The KQED Book Nook: David Eagleman and Anthony Brandt

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David Eagleman (L) and Anthony Brandt (R) are the co-authors of "The Runaway Species: How Human Creativity Remakes the World." (Ryan Levi/KQED)

The KQED Book Nook is tucked away on the third floor of the KQED building in the Mission District of San Francisco. It's the perfect place to talk to authors about their new work, their lives and more.

David Eagleman and Anthony Brandt are the co-authors of "The Runaway Species: How Human Creativity Remakes the World." Eagleman is a neuroscientist, Stanford professor, and host of the PBS show "The Brain." Brandt is a composer and professor at Rice University in Houston.

If you had to describe your book in 10 words or fewer, how would you describe it?

Anthony Brandt: Creativity is part of every human brain. We need to cultivate it.

David Eagleman: Ditto


What is the question that you're tired of being asked about the book?

Brandt: I don't know that we're tired of it, but there's a lot of curiosity about AI (artificial intelligence) and whether it's going to be looking over our shoulder creatively anytime soon.

Eagleman: We've been asked a lot whether creativity also has a negative side which it definitely does for humans, but I think we both clearly feel that the positive sides of creativity have completely overwhelmed the negative sides in the sense that we have as a species risen up from all the other species, and we're doing incredible things like getting to the moon or creating the Internet and curing cancer and figuring out our genomes and so on. And as far as we can tell none of our animal cousins are doing this.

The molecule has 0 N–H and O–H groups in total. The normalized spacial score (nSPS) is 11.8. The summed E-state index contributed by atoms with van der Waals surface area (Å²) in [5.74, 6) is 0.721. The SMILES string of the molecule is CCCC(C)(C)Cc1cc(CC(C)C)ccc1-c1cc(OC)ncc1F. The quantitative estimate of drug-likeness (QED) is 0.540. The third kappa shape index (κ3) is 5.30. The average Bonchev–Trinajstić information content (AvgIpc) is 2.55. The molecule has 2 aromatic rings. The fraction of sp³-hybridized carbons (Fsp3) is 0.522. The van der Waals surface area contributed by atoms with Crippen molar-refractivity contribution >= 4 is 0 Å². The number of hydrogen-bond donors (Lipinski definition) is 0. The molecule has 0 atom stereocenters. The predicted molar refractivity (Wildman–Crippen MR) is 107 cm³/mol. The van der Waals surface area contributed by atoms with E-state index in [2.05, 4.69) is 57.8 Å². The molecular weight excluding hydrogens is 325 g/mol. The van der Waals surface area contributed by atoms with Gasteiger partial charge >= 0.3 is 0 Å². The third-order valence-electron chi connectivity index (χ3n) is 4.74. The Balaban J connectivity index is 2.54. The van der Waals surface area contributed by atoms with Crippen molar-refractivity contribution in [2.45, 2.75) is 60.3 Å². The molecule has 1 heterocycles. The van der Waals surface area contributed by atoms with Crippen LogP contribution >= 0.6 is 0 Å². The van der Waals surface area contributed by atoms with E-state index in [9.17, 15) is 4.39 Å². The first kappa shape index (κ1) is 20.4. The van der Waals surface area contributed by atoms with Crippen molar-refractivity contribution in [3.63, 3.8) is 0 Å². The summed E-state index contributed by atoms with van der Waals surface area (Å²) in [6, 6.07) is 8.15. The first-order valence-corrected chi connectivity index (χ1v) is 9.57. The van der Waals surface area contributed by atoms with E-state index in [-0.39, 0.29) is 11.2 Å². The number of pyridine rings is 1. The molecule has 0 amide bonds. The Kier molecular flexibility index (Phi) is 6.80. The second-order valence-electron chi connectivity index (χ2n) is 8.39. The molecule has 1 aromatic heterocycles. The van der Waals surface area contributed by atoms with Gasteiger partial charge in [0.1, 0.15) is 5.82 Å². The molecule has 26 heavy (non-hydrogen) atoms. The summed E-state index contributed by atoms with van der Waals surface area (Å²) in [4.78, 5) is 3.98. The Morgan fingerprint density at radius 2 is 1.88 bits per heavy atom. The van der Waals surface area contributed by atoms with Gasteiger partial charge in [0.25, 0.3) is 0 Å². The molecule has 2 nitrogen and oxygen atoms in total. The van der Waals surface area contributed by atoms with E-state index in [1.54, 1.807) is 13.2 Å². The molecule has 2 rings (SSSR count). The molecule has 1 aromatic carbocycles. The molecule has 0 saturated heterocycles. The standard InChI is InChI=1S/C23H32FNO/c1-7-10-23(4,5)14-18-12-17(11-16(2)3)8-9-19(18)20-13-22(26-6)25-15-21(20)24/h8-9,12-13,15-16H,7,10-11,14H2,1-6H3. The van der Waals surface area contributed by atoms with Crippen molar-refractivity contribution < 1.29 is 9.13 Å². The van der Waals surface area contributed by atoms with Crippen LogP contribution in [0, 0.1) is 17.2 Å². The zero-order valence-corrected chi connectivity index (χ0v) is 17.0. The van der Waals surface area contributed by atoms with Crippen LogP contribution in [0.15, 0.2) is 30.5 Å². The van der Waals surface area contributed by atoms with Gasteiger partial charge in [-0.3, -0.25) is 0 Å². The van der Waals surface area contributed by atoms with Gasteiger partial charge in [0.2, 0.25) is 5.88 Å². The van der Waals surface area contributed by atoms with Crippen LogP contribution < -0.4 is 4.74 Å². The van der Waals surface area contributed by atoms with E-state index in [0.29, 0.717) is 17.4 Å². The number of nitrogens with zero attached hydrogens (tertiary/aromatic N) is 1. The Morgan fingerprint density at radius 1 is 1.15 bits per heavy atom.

What is the question about the book you wish someone would ask?

Brandt: One of our driving forces in the book was to argue for more arts and creativity in the schools, and I don't think we can get asked that question enough because it's so important to both of us. We need to take a hard look at the way we're educating our kids and have a real remodeling of the strategies and the approaches and what we're doing.

What is creativity?

Eagleman: Creativity is taking in the world and remixing it to bring out new versions of it. The piece of it also that's often under appreciated is the filtering piece which is to say we come up with lots of novel worlds every moment of our lives and most of them don't make sense in some way and they don't stick. And so we filter those out. But that's what creativity is about.

Brandt: It's a tension between the familiar and the novel and trying to find the sweet spot in between them.

Who is the most creative person around right now?

Eagleman: I think we would strongly answer that that is impossible to know, and the reason is that creativity is always judged in retrospect. All throughout history there have been people who come up with big ideas that are totally not appreciated in their time and they only emerge later as having been really creative geniuses. By the same token there are people who are appreciated in their lifetimes doing something really wonderful and then later it's seen that it's sort of trite and they don't stick around and everywhere in between that. So challenge is that it's just really hard to tell what qualifies as creative because sometimes that takes a lot of time to figure out.